This chart describes how commonly and how strongly the wind blows from different directions over a normal year. The biggest spokes point in the directions the wind most commonly blows from and the shade of blue indicates the strength, with the darkest shade of blue showing the strongest winds. It is based on 20068 NWW3 forecasts of wind since since 2006, at 3hr intervals, for the closest NWW3 model node to Port Louis, located 9 km away (6 miles). There are not enough recording stations world wide to use actual wind data. Invevitably some coastal places have very localized wind effects that would not be predicted by NWW3.
According to the model, the most common wind at Port Louis blows from the NNE. If the rose plot shows a nearly round shape, it means there is no strong bias in wind direction at Port Louis. Converseley, dominant spokes show favoured directions, and the more the darkest shade of blue, the stronger the wind. Spokes point in the direction the wind blows from. During a typical year, the model suggests that winds are light enough for the sea to be glassy (light blue) about 1.8% of the time (7 days each year) and blows offshore just 34% of the time (124 days in an average year). Over an average year wind stronger than >40kph (25mph) was forecast for only a single days at Port Louis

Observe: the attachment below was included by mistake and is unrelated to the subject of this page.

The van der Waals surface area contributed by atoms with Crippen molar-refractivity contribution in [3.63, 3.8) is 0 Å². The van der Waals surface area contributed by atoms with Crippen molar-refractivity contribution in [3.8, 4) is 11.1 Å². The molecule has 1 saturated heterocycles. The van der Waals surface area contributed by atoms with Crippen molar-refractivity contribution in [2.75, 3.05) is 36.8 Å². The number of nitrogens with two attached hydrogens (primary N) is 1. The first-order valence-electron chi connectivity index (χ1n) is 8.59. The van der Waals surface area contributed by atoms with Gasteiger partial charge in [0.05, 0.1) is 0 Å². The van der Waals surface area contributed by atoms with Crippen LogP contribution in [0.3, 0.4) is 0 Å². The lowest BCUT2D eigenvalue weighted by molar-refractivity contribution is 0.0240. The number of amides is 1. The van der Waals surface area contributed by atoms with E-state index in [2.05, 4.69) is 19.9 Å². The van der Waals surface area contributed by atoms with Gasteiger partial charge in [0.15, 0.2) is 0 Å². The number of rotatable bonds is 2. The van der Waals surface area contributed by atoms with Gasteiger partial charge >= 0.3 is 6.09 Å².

IMPORTANT: Beta version feature! Swell heights are open water values from NWW3. There is no attempt to model near-shore effects. Coastal wave heights will generally be less, especially if the break does not have unobstructed exposure to the open ocean.